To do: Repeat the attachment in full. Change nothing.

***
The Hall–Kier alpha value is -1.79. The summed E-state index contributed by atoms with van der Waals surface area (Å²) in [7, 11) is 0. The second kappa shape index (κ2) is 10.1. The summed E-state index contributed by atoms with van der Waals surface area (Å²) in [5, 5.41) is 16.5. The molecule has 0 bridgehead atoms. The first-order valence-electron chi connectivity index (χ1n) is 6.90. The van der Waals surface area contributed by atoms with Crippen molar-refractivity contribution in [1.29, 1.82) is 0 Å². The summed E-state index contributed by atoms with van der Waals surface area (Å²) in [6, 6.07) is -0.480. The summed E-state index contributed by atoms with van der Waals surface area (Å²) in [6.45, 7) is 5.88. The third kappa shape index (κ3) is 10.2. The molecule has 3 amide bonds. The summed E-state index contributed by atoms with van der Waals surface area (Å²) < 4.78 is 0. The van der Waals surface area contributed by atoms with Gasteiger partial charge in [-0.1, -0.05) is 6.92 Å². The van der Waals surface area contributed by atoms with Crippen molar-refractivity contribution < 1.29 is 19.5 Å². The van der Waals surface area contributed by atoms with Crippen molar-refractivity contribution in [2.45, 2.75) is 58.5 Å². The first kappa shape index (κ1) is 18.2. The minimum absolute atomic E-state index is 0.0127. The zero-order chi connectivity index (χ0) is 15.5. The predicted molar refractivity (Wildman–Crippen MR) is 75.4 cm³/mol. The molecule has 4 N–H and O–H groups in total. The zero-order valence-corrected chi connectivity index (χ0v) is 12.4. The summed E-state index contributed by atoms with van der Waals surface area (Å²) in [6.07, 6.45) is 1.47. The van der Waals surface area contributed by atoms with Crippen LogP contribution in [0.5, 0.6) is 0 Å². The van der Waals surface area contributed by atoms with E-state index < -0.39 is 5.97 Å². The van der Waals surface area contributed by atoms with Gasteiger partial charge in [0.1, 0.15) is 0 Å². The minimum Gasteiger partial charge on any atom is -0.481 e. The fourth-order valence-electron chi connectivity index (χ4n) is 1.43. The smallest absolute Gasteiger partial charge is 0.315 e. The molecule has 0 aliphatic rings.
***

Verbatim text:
The Hall–Kier alpha value is -1.79. The summed E-state index contributed by atoms with van der Waals surface area (Å²) in [7, 11) is 0. The second kappa shape index (κ2) is 10.1. The summed E-state index contributed by atoms with van der Waals surface area (Å²) in [5, 5.41) is 16.5. The molecule has 0 bridgehead atoms. The first-order valence-electron chi connectivity index (χ1n) is 6.90. The van der Waals surface area contributed by atoms with Crippen molar-refractivity contribution in [1.29, 1.82) is 0 Å². The summed E-state index contributed by atoms with van der Waals surface area (Å²) in [6, 6.07) is -0.480. The summed E-state index contributed by atoms with van der Waals surface area (Å²) in [6.45, 7) is 5.88. The third kappa shape index (κ3) is 10.2. The molecule has 3 amide bonds. The summed E-state index contributed by atoms with van der Waals surface area (Å²) < 4.78 is 0. The van der Waals surface area contributed by atoms with Gasteiger partial charge in [-0.1, -0.05) is 6.92 Å². The van der Waals surface area contributed by atoms with Crippen molar-refractivity contribution < 1.29 is 19.5 Å². The van der Waals surface area contributed by atoms with Crippen molar-refractivity contribution in [2.45, 2.75) is 58.5 Å². The first kappa shape index (κ1) is 18.2. The minimum absolute atomic E-state index is 0.0127. The zero-order chi connectivity index (χ0) is 15.5. The predicted molar refractivity (Wildman–Crippen MR) is 75.4 cm³/mol. The molecule has 4 N–H and O–H groups in total. The zero-order valence-corrected chi connectivity index (χ0v) is 12.4. The summed E-state index contributed by atoms with van der Waals surface area (Å²) in [6.07, 6.45) is 1.47. The van der Waals surface area contributed by atoms with Crippen LogP contribution in [0.5, 0.6) is 0 Å². The van der Waals surface area contributed by atoms with E-state index < -0.39 is 5.97 Å². The van der Waals surface area contributed by atoms with Gasteiger partial charge in [0.1, 0.15) is 0 Å². The minimum Gasteiger partial charge on any atom is -0.481 e. The fourth-order valence-electron chi connectivity index (χ4n) is 1.43. The smallest absolute Gasteiger partial charge is 0.315 e. The molecule has 0 aliphatic rings.